Plants Send SOS When Caterpillars
Corn earworm on an immature cotton boll.
By emitting chemical distress signals, some corn, cotton, and tobacco plants
can summon tiny parasitic wasps to rescue them from hungry caterpillars like
the tobacco budworm and corn earworm. Breeding crop varieties specifically for
their wasp-calling traits is of keen interest to scientists seeking ways to
reduce insecticide use.
But until recently, researchers believed that plants use the same SOS
distress signal--no matter what the attacker. [See "Beneficials Are Money
in the Bank," Agricultural Research, February 1993, pp. 20-22.]
Now, a team of scientists has proven otherwise by showing that plants actually
emit signals specific to the caterpillar pest attacking them.
By releasing blends of 10 to 12 different chemical compounds called
volatiles, plants can quickly and accurately communicate their attacker's
identity to friendly parasitic wasps--a finding that could improve their use in
integrated pest management programs.
This chemical tête-à-tête "is a much more
sophisticated system than we ever suspected," says University of Georgia
graduate student Consuelo DeMoraes. She conducted the study under the direction
of Agricultural Research Service
entomologist W. Joe Lewis and his colleague, ARS chemist James H. Tumlinson.
They reported the finding in the June 1998 issue of Nature.
Before their work, "it had not been shown scientifically that plants
could send specific information," says Lewis. He is at ARS' Insect Biology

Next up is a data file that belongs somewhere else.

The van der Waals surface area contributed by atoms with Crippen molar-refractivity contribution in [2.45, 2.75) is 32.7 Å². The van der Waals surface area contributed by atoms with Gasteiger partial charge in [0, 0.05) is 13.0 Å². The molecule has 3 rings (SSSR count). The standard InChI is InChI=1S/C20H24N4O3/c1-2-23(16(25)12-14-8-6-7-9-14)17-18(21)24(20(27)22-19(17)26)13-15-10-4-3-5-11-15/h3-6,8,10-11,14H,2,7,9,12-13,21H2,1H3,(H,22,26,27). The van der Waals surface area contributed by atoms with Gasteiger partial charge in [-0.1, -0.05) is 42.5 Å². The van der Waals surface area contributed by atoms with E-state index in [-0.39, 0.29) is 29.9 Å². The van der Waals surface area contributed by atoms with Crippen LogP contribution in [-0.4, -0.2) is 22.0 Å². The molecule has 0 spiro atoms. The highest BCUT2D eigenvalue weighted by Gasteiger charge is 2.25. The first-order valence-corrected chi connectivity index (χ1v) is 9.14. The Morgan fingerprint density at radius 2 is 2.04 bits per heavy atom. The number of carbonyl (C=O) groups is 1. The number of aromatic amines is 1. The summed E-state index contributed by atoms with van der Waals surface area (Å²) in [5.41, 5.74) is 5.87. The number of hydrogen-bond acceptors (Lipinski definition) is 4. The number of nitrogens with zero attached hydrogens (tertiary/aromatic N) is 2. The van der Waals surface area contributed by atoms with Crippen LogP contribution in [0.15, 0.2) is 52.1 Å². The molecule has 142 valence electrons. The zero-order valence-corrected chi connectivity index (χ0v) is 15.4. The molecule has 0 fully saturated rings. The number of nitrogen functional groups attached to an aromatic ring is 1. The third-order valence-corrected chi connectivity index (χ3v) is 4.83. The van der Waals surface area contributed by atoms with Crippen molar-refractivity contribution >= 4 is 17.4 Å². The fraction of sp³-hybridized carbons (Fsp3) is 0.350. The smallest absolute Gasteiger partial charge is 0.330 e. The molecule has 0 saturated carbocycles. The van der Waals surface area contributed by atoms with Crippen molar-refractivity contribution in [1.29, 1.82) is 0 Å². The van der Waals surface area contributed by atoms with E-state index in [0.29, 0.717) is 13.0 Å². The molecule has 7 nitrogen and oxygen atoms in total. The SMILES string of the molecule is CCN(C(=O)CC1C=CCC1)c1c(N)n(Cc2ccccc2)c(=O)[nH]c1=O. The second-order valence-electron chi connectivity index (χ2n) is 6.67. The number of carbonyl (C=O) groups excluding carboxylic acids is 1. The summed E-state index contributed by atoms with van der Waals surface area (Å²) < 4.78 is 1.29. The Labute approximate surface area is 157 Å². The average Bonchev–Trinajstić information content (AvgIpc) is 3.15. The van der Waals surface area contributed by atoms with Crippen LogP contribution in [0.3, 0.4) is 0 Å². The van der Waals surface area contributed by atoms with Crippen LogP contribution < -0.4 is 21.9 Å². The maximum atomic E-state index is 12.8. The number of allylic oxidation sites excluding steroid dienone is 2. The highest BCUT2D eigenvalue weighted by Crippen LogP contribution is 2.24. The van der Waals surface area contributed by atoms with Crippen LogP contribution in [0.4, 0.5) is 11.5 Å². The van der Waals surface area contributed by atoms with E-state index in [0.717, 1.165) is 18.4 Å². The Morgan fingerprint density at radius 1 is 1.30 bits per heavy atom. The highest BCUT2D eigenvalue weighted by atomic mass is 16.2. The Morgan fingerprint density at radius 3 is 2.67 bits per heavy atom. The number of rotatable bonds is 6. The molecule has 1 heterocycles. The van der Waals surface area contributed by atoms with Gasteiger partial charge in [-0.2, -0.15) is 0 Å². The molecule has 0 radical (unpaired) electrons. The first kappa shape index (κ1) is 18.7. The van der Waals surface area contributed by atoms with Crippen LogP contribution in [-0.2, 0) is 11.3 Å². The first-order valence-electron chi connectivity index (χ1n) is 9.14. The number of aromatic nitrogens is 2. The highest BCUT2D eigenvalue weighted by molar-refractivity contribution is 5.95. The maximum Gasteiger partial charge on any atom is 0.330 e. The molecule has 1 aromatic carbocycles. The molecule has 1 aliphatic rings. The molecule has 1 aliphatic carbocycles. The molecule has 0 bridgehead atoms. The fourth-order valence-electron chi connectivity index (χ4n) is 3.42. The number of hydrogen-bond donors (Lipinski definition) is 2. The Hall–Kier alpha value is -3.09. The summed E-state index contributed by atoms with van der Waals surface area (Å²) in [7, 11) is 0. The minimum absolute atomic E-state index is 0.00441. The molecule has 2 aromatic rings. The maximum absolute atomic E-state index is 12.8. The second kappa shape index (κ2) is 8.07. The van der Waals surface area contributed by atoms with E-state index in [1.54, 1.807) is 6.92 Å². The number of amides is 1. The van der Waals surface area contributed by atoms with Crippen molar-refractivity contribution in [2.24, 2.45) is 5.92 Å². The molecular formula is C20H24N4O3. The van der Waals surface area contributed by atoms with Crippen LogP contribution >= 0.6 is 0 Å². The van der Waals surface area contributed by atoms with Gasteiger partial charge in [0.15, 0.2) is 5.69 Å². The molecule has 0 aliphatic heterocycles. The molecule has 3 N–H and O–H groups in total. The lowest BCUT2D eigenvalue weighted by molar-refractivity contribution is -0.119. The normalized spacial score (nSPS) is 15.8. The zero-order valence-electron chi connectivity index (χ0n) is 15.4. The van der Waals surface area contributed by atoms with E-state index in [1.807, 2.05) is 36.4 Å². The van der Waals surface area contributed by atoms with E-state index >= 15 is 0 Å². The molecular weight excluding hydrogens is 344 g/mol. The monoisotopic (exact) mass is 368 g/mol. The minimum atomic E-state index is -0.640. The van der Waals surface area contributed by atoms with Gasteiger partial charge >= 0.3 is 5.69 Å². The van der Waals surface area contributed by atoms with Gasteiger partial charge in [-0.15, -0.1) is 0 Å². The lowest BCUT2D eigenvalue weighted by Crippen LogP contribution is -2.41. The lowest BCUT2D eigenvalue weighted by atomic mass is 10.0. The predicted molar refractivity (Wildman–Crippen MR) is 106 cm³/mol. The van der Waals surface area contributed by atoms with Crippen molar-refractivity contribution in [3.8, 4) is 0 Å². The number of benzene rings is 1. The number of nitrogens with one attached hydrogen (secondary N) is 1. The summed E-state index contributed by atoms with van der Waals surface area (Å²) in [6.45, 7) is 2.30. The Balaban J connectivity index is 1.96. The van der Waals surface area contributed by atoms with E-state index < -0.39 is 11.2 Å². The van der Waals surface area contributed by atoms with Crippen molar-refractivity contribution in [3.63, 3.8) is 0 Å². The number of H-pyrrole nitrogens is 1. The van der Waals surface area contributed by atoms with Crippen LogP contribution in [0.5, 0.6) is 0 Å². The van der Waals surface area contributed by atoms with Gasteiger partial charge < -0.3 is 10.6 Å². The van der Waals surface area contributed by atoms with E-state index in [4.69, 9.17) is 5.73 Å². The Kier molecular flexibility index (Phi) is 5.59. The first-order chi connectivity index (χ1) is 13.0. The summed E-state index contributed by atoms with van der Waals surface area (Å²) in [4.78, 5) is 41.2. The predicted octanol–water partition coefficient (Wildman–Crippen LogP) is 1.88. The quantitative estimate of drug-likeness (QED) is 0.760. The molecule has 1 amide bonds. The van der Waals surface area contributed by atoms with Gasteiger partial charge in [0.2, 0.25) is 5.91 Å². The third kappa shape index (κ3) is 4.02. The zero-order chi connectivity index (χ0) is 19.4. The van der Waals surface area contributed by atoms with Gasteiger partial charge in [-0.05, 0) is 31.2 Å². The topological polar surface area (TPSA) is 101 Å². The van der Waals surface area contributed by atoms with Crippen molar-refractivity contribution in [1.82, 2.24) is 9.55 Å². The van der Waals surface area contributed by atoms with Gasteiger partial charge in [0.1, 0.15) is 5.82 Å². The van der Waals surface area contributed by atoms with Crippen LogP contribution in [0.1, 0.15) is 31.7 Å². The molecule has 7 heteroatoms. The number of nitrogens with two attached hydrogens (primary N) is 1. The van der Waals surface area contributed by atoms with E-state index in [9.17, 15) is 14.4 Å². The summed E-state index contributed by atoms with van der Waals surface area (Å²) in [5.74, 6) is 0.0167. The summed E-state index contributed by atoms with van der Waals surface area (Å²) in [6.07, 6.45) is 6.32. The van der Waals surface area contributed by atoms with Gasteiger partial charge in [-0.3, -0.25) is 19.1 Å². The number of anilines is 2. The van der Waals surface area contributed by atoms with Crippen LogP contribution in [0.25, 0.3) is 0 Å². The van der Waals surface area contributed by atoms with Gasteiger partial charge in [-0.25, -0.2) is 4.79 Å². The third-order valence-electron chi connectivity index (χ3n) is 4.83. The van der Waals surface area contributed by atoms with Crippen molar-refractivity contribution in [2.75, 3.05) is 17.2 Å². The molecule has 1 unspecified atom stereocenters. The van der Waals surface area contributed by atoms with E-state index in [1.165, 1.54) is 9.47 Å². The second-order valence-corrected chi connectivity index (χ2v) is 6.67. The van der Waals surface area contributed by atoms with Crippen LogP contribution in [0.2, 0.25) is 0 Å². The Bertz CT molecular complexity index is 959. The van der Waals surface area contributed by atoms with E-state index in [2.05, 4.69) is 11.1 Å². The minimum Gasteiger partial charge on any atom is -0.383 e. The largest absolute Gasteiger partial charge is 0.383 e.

and Population Management Research Laboratory in Tifton, Georgia.
Specificity is key to survival of both the plant and the wasps, he adds. For
example, Cardiochiles nigriceps wasps can only reproduce using tobacco
budworms as hosts for their brood. In fact, the finicky wasp will ignore plants
signaling attack by the budworm's close relative, the corn earworm--a pest with
its own natural enemies.
By releasing a large, aromatic plume into the air, plants not only help
their wasp allies quickly find them, they also tell the wasp who their attacker
is. This helps the wasp avoid wasting precious energy.
"Without a specific signal from the plant, the parasitoid might
otherwise spend all its time tracking false cues," says Lewis. "It's
like finding a needle in a haystack. It has to find this one particular host in
order to reproduce."
In field trials at Tifton, scientists observed that C. nigriceps
wasps more often flew to plants signaling attack by tobacco budworms than to
those pestered by corn earworms. In experiments with tobacco, tobacco
budworm-infested plants accounted for 164 out of 198 total wasp visits.
In separate experiments, the scientists also monitored plants whose leaves
had been chewed by the caterpillars and subsequently removed. This eliminated
the possibility of the wasps' homing-in on chemical cues in the caterpillars'
saliva or feces, rather than on the plants' signals. As before, C.
nigriceps zeroed-in on the tobacco budworm-damaged plants. This happened 32
of 48 times.
The scientists also ran a chemical analysis of the plants' signals using a
special glass sleeve and gas chromatography techniques. This showed consistent
differences in concentrations of volatile compounds emanating from the plants,
depending on which caterpillar pest had attacked them.
Lewis is also monitoring the effects of too much nitrogen on the signaling
capacity of cotton plants.
"You can select varieties for their inherent ability to defend
themselves," he says. "But you also have to know how to manage them
so that trait is expressed."--By Jan Suszkiw, Agricultural Research
Service Information Staff.
W. Joe Lewis is at the
USDA-ARS Insect Biology and
Population Management Research Laboratory, P.O. Box 748, Tifton, GA 31793;
phone (912) 387-2348, fax (912) 382-9467.
"Plants Send SOS When Caterpillars Bite" was published in
the October 1998 issue of Agricultural Research magazine. Click here to see this
issue's table of contents.